We are thinking to redirect users, when visiting our website, to the their last visited page. The flow will be:

  1. User is in a page of our site, let's name it Collection Page
  2. User closes the website
  3. User visits again the website by typing on the url the homepage
  4. In that case redirect the user to the last visited page "Colletion Page" of his previous session

What do you think about it? Is it a good or bad UX?

Thank you

  • 4
    What user problem are you solving with a redirect to the last visited page? Apr 17, 2022 at 7:58
  • I wouldn't say that it is a user problem, but a product problem. On the website of my company we have 2 products, lets say X and Y products. At the homepage you can only see the product X. The only way to see the second product Y is on the navigation menu. So we would like to get users of product Y direct to this product, assuming of course that the last time they visited the website they exit the site from product Y
    – Ntinos
    Apr 17, 2022 at 16:25
  • Is there a reason why you do not want to show product Y on the homepage as well? Other than in the navigation menu?
    – Michael
    Apr 21, 2022 at 1:54
  • What is the user story / job story behind this idea? How it will help your users, or achieve your goals? Apr 21, 2022 at 7:16

2 Answers 2


An example of a good use case for directing user to the last page visited would be if your site was a discussion/forum type of site.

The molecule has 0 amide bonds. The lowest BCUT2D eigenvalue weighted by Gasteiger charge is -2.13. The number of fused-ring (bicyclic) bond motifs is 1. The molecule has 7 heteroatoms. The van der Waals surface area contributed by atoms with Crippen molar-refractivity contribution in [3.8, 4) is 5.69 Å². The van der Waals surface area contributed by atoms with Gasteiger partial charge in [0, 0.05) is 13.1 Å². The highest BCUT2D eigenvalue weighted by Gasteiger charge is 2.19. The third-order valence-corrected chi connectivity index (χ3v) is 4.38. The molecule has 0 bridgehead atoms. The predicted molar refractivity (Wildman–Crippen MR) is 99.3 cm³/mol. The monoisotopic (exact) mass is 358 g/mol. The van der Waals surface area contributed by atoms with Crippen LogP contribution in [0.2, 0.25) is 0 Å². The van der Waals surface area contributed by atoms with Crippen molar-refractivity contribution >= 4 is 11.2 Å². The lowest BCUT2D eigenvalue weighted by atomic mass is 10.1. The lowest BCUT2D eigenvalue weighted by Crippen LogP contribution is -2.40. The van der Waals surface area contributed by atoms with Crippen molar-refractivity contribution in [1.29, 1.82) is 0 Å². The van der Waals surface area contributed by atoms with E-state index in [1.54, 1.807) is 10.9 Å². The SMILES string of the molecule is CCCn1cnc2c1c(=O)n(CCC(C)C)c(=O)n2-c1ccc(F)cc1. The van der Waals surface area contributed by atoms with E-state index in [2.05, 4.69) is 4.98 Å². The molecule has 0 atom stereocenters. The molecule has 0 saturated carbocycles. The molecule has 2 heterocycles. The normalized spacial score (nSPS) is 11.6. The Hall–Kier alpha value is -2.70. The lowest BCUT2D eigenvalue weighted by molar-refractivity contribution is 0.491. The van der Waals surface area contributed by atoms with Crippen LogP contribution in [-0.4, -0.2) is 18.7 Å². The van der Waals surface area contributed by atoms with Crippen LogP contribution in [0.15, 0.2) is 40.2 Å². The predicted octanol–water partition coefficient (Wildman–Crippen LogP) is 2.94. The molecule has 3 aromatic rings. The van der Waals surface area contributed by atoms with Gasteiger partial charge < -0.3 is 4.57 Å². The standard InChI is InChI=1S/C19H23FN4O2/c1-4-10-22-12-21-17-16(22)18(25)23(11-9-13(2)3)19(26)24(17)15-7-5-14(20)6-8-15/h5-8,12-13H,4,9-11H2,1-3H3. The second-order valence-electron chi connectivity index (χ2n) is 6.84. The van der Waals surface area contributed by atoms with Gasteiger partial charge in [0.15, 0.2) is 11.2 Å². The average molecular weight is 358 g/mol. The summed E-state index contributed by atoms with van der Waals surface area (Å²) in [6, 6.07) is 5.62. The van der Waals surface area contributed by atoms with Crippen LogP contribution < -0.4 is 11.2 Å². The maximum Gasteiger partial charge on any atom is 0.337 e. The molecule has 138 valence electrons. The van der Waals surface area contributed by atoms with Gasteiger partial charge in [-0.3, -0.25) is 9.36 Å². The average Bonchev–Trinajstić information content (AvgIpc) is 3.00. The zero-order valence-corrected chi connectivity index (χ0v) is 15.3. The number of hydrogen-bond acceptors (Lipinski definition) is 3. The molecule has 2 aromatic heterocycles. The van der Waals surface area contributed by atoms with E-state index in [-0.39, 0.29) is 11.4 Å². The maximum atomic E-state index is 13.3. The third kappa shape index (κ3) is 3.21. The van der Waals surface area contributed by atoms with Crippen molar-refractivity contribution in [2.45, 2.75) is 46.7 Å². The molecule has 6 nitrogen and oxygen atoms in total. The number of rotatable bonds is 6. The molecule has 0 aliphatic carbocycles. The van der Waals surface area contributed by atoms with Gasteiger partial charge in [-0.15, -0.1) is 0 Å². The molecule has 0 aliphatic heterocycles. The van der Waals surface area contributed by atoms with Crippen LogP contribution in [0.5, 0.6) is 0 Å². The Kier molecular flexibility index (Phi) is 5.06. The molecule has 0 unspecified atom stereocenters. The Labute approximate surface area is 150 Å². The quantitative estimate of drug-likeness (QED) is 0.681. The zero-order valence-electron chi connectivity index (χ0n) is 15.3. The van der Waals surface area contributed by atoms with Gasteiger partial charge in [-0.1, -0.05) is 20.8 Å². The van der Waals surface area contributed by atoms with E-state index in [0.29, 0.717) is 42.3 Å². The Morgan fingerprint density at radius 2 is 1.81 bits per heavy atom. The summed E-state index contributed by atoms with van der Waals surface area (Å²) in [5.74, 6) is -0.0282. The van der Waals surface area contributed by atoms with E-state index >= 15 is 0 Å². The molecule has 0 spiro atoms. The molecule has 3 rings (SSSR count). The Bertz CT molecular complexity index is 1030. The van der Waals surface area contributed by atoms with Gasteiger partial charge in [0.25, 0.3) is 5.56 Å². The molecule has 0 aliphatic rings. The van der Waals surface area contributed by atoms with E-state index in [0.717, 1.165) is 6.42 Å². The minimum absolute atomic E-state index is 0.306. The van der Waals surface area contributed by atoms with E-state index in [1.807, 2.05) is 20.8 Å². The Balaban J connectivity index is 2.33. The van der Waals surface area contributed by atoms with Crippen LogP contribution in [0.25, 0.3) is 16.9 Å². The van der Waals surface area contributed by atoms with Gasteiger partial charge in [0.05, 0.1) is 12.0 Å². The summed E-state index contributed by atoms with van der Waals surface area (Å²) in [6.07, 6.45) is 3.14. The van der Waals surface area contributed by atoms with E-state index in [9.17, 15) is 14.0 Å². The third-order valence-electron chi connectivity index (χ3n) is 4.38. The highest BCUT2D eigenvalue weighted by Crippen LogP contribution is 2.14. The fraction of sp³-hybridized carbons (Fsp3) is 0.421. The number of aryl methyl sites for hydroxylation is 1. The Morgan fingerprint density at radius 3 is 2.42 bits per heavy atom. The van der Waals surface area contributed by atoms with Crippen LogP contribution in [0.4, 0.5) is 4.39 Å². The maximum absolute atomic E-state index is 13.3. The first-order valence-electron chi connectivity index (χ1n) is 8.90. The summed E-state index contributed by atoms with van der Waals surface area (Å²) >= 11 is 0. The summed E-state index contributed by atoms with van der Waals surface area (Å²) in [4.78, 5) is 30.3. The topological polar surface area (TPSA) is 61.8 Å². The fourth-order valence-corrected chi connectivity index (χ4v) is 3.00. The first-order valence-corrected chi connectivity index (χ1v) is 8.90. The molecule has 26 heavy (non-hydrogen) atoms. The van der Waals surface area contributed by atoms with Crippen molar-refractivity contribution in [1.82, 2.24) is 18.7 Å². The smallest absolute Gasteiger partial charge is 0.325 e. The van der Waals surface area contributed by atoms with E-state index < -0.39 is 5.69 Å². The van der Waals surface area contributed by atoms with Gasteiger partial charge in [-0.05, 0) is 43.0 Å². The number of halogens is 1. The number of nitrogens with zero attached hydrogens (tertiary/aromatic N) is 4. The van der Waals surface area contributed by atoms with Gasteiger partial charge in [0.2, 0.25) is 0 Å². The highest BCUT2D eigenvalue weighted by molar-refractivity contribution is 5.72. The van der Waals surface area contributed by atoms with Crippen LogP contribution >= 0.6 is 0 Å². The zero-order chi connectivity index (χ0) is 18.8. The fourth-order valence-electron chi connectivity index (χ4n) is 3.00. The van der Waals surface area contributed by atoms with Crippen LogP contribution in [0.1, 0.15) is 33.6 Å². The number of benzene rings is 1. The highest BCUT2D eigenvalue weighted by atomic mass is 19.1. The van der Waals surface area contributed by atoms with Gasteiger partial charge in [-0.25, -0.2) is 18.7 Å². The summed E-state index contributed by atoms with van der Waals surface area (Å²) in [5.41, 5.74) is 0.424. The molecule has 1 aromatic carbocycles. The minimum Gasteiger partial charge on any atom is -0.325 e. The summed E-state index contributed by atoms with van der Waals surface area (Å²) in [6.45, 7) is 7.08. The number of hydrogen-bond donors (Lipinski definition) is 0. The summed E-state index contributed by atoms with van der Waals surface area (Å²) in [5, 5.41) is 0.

So let's say the user views a particular discussion thread, and that thread has many comments on it. The first time the user clicks on the thread it should take them to the original posts with comments under it sorted in chronological order.

But say the user only reads a few comments and exits the thread. If they decide to navigate back to the thread, it should take them to the last comment that they viewed.


With more insight into this problem, we could certainly be more precise. To be honest, I am going to give you my perspective on this problem / challenge.

Firstly. You need to understand the user's needs and behavior. You may have a valid case if your users navigate to product X more often than product Y. However, in cases where product Y needs to be pushed more often, this approach may be ineffective.

I approach every project from the perspective of the user. This kind of approach would not go over well with me based on my experience and memory. Here's why. I would bookmark that page if I wish to be directed to it every time. There are already enough systematic features that allow you to do this. For example, browser prediction, autocomplete, bookmarks, last closed tab.

Refactoring the main navigation could provide a user with the ability to quickly get to a specific collection and do things there more often.

Tell us more about what you're thinking and we could figure something out.

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